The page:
Every New Year, The Smart Harvest brings you its best predictions on the most promising farming ventures prospective farmers could invest in.

Having interviewed hundreds of farmers throughout the year, we have a wealth of knowledge and understanding on potentially lucrative farming ideas.

A big lesson many have learned in the last two or so years is that employment is not always guaranteed. Something could happen [like a pandemic] and you are out of a job.

It, therefore, makes sense, to invest, in an economic activity that one could fall back on in times of crisis. Or, a side hustle that bolsters family earnings.

According to the Ministry of Agriculture, close to 80 percent of Kenya’s Gross Domestic Product is linked to agriculture. The food we eat comes from farming. It is almost certain that one will have clients interested in their produce. 

This is not to say that farming is not risky. It is. Hence, this analysis.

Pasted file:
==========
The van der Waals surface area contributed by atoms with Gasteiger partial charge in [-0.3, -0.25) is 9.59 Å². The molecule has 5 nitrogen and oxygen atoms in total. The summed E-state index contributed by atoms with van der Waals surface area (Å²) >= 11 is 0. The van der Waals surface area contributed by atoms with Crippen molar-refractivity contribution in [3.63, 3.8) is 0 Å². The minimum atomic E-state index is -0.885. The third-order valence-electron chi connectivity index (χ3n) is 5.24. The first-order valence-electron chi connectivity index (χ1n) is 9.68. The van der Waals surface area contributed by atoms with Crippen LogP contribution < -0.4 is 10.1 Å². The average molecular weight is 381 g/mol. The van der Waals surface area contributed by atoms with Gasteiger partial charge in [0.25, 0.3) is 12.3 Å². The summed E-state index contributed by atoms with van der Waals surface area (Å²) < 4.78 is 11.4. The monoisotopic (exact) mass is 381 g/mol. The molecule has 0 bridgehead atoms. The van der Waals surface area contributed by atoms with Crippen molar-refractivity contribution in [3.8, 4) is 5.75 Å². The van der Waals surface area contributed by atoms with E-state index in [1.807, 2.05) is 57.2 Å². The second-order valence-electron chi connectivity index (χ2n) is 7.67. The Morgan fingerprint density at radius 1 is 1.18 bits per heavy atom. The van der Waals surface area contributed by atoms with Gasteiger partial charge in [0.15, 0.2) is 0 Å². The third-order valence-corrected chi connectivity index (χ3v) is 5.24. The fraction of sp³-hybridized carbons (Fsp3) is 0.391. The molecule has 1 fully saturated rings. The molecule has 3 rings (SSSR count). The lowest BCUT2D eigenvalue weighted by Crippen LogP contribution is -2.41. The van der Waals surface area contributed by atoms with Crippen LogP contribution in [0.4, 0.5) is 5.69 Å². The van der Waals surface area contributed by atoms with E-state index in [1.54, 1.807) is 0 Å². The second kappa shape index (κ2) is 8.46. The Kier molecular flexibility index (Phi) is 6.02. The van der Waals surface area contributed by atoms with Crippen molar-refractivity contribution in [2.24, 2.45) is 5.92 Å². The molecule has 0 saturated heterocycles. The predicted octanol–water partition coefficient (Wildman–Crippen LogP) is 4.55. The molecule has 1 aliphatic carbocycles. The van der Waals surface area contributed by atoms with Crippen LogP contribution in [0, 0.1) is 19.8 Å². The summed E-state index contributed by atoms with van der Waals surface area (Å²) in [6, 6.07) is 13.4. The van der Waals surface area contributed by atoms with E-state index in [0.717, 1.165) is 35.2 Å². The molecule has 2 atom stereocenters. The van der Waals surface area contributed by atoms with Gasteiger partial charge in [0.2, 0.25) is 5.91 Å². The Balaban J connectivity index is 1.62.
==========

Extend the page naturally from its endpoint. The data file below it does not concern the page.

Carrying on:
Beekeeping — mostly for honey — has shown a lot of promise. Pauline Otila, a professional apiarist, says beekeeping is not as labour intensive as crop production or animal husbandry.

“With beekeeping, you do not need to plough, do weeding, apply fertiliser, or anything of that nature. You just need a good beehive. The rest, bees will do – for free,” she says. 

Apiculture Venture Managing Director Pauline Otila Kamwara a beekeeper with some of her products. [Wilberforce Okwiri,Standard]

Hold on: don’t get the wrong idea. You still have to work as a beekeeper. You need to put in some effort.

“I conduct bi-weekly inspections on all my beehives (more than 900 of them). This is important because one needs to see progress of the colony. Also, a beekeeper needs to understand the general health of the hive: pick out any pest and disease infestation early,” she says.

A beekeeper interested in honey production, Otila says, should buy a Langstroth hive.